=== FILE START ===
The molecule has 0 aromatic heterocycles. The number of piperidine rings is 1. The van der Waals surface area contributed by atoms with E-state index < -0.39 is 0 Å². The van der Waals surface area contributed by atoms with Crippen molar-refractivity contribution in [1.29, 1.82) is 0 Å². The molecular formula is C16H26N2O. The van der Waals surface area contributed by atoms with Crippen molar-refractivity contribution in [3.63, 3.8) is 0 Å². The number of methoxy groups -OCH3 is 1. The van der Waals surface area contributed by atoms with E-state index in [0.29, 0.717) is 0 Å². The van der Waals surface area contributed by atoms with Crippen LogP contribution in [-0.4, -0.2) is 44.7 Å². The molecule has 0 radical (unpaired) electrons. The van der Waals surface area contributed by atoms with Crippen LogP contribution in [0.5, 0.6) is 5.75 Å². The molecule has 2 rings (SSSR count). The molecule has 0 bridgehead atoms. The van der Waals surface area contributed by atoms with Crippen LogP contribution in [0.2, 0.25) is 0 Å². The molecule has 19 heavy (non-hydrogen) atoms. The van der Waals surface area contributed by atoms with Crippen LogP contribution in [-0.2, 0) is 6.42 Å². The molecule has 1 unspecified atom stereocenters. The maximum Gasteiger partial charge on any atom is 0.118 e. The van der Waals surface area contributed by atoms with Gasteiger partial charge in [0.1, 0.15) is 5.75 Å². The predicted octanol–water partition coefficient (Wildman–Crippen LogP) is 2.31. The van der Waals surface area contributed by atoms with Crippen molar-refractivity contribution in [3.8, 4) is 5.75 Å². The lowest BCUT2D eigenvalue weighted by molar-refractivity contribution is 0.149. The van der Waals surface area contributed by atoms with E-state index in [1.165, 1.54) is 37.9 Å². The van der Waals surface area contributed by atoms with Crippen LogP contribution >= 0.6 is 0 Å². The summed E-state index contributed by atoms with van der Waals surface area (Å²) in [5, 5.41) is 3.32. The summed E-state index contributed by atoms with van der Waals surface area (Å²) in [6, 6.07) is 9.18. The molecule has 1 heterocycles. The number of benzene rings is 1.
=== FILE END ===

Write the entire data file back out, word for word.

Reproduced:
The molecule has 0 aromatic heterocycles. The number of piperidine rings is 1. The van der Waals surface area contributed by atoms with E-state index < -0.39 is 0 Å². The van der Waals surface area contributed by atoms with Crippen molar-refractivity contribution in [1.29, 1.82) is 0 Å². The molecular formula is C16H26N2O. The van der Waals surface area contributed by atoms with Crippen molar-refractivity contribution in [3.63, 3.8) is 0 Å². The number of methoxy groups -OCH3 is 1. The van der Waals surface area contributed by atoms with E-state index in [0.29, 0.717) is 0 Å². The van der Waals surface area contributed by atoms with Crippen LogP contribution in [-0.4, -0.2) is 44.7 Å². The molecule has 0 radical (unpaired) electrons. The van der Waals surface area contributed by atoms with Crippen LogP contribution in [0.5, 0.6) is 5.75 Å². The molecule has 2 rings (SSSR count). The molecule has 0 bridgehead atoms. The van der Waals surface area contributed by atoms with Crippen LogP contribution in [0.2, 0.25) is 0 Å². The molecule has 19 heavy (non-hydrogen) atoms. The van der Waals surface area contributed by atoms with Crippen LogP contribution in [-0.2, 0) is 6.42 Å². The molecule has 1 unspecified atom stereocenters. The maximum Gasteiger partial charge on any atom is 0.118 e. The van der Waals surface area contributed by atoms with Gasteiger partial charge in [0.1, 0.15) is 5.75 Å². The predicted octanol–water partition coefficient (Wildman–Crippen LogP) is 2.31. The van der Waals surface area contributed by atoms with Crippen molar-refractivity contribution in [3.8, 4) is 5.75 Å². The lowest BCUT2D eigenvalue weighted by molar-refractivity contribution is 0.149. The van der Waals surface area contributed by atoms with E-state index in [1.165, 1.54) is 37.9 Å². The van der Waals surface area contributed by atoms with Crippen LogP contribution >= 0.6 is 0 Å². The summed E-state index contributed by atoms with van der Waals surface area (Å²) in [5, 5.41) is 3.32. The summed E-state index contributed by atoms with van der Waals surface area (Å²) in [6, 6.07) is 9.18. The molecule has 1 heterocycles. The number of benzene rings is 1.